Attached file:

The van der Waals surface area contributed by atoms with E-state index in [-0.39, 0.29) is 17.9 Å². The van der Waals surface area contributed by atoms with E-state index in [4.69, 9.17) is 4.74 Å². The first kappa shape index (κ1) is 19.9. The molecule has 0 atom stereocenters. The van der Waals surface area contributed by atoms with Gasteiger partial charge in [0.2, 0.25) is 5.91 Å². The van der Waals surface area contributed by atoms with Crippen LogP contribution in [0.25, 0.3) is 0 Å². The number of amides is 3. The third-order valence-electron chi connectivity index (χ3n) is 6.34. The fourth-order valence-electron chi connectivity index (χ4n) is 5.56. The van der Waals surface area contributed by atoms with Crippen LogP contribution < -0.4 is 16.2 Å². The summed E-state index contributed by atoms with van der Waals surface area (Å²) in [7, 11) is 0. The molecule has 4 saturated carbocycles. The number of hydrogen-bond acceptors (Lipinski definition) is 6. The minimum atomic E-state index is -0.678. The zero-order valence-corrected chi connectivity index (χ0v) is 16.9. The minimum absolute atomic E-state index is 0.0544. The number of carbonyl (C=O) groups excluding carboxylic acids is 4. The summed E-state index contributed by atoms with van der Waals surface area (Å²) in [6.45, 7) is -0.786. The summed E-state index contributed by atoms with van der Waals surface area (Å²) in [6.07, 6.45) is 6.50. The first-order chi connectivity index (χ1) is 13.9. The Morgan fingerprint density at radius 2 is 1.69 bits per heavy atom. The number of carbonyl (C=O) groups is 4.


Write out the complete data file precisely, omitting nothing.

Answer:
The van der Waals surface area contributed by atoms with E-state index in [-0.39, 0.29) is 17.9 Å². The van der Waals surface area contributed by atoms with E-state index in [4.69, 9.17) is 4.74 Å². The first kappa shape index (κ1) is 19.9. The molecule has 0 atom stereocenters. The van der Waals surface area contributed by atoms with Gasteiger partial charge in [0.2, 0.25) is 5.91 Å². The van der Waals surface area contributed by atoms with Crippen LogP contribution in [0.25, 0.3) is 0 Å². The number of amides is 3. The third-order valence-electron chi connectivity index (χ3n) is 6.34. The fourth-order valence-electron chi connectivity index (χ4n) is 5.56. The van der Waals surface area contributed by atoms with Crippen LogP contribution < -0.4 is 16.2 Å². The summed E-state index contributed by atoms with van der Waals surface area (Å²) in [7, 11) is 0. The molecule has 4 saturated carbocycles. The number of hydrogen-bond acceptors (Lipinski definition) is 6. The minimum atomic E-state index is -0.678. The zero-order valence-corrected chi connectivity index (χ0v) is 16.9. The minimum absolute atomic E-state index is 0.0544. The number of carbonyl (C=O) groups excluding carboxylic acids is 4. The summed E-state index contributed by atoms with van der Waals surface area (Å²) in [6.45, 7) is -0.786. The summed E-state index contributed by atoms with van der Waals surface area (Å²) in [6.07, 6.45) is 6.50. The first-order chi connectivity index (χ1) is 13.9. The Morgan fingerprint density at radius 2 is 1.69 bits per heavy atom. The number of carbonyl (C=O) groups is 4.